Ordinary people, extraordinary feats

August 19, 2014

Reading Time: 3 minutes

As we read this, there are millions of people in different corners of the world who are unsure if they will wake up alive in the morning due to their inhabitancy in conflict-ridden regions. There are people who brace themselves every morning to face another day of poverty or wonder if they will be able to afford medicine for their children.

As we read this, there are millions of people in different corners of the world who are unsure if they will wake up alive in the morning due to their inhabitancy in conflict-ridden regions. There are people who brace themselves every morning to face another day of poverty or wonder if they will be able to afford medicine for their children.

PicMonkey-Collage-webSo what is World Humanitarian Day? On 19 August 2003, twenty-two aid workers were killed in a bombing at the UN headquarters in Baghdad. The World Humanitarian Day is observed to pay respect to these fallen heroes and those who have lost their lives in humanitarian service, and to celebrate the spirit that inspired humanitarian work around the world.

“Every year on August 19th, we mark World Humanitarian Day in honour of aid workers, who have lost their lives in the line of duty. We commemorate their sacrifice and reaffirm our commitment to the lifesaving work that humanitarians carry out around the world every day, often in difficult and dangerous circumstances, where others cannot or do not want to go.”

Secretary-General Ban Ki-moon

 When humanity seems to slide on the verge of extinction, a few people’s actions make us think twice. Amidst darkness, it gives us hope. Witnessing a selfless act of helping someone restores our faith in humanity. Today on this World Humanitarian Day, we take a look at the many unsung heroes who overcome huge obstacles every day to make lives better. One such individual is Mayom Biar Atem (35), a BRAC staff from South Sudan, who, through a courageous act, saved the life of a Bangladeshi BRAC staff working in Africa.

Mayom saved his colleague Mahbub from the deadly conflict that broke out in the country last year. Mayom was on leave in his village when words of conflict reached him, and he left for the city right away to save his family. He then remembered that Mahbub was residing in the conflict-ridden region too, and being the only foreigner in the area, his chance of survival was questionable. Mayom managed to move his family to a safer place, but in the process of transferring Mahbub from his office, he was attacked and got shot in his leg. Mayom braved through the rescue mission and it is because of him that Mahbub can now be with his family – healthy and very much alive. Mayom’s heroic act was recognised and he received the BRAC Values award this year.

You don’t need to be a humanitarian aid worker to help someone in need; you just need to be committed to make a difference. Every day, seemingly ordinary people work relentlessly to give the unfortunate a chance to survival and bring an extraordinary change in other people’s lives by motivating them to be resilient and overcome the challenges that life has thrown at them. Their faces remain unseen and stories go untold, these people – with their immense contribution in promoting and providing basic education and healthcare, alleviating poverty, and raising awareness against gender-based violence and child marriage – are no less than heroes. BRAC’s development interventions are made possible through the efforts of these heroes. They are our frontline community health workers and health promoters, our pre-primary and primary school teachers, our barefoot lawyers and the members of our village organisations.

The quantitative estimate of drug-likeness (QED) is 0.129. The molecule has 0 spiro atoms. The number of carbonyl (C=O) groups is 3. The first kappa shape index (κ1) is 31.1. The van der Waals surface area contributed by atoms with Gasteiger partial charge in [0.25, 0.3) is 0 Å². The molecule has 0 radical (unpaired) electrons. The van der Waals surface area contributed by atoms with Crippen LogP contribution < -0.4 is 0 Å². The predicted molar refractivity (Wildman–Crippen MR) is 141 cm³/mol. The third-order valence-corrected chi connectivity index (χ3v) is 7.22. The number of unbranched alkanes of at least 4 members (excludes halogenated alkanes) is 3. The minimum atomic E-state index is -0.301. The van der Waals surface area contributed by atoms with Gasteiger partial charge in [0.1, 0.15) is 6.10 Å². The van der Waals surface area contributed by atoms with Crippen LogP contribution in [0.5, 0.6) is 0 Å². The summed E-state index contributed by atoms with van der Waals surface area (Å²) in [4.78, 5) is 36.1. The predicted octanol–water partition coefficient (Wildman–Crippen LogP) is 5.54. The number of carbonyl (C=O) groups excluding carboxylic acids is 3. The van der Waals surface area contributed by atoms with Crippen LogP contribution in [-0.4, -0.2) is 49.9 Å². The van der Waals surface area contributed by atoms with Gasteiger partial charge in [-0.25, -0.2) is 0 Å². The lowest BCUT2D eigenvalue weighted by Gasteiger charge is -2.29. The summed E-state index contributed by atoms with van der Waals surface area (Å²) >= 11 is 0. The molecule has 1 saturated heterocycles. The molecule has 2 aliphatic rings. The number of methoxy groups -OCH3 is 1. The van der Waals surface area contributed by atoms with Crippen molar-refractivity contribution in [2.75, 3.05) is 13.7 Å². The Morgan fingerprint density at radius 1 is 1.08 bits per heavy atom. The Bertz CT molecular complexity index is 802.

“Poverty is a degrading and dehumanising condition and the defeat of poverty is thus a humanitarian act.”

– Sir Fazle Hasan Abed

With 97,000 frontline community health promoters and 10,000 frontline community health workers, we provide door-to-door healthcare services to people, from urban slums to hard-to-reach, rural areas. Over 43,000 BRAC schoolteachers not only provide basic education to underprivileged children or children who are dropouts from the formal education system, but also raise awareness on various issues, including gender equality, gender-based violence, child marriage, and dowry. Our 6,226 barefoot lawyers act as one-woman mobile legal services clinics for the poor.

Through their unwavering determination with which they work every day to meet their communities’ basic necessities, these people have given new meaning to the lives of others. People, who are struggling with health issues, malnutrition, lack of access to education and legal services, now have the knowledge and platform to combat socioeconomic ails because of the efforts of the health promoters, teachers and barefoot lawyers. A humanitarian act is as much about taking small steps to achieve a long-run sustainable difference, as it is about taking a leap to save someone’s life. Today on this World Humanitarian Day, we extend our deepest gratitude towards these individuals.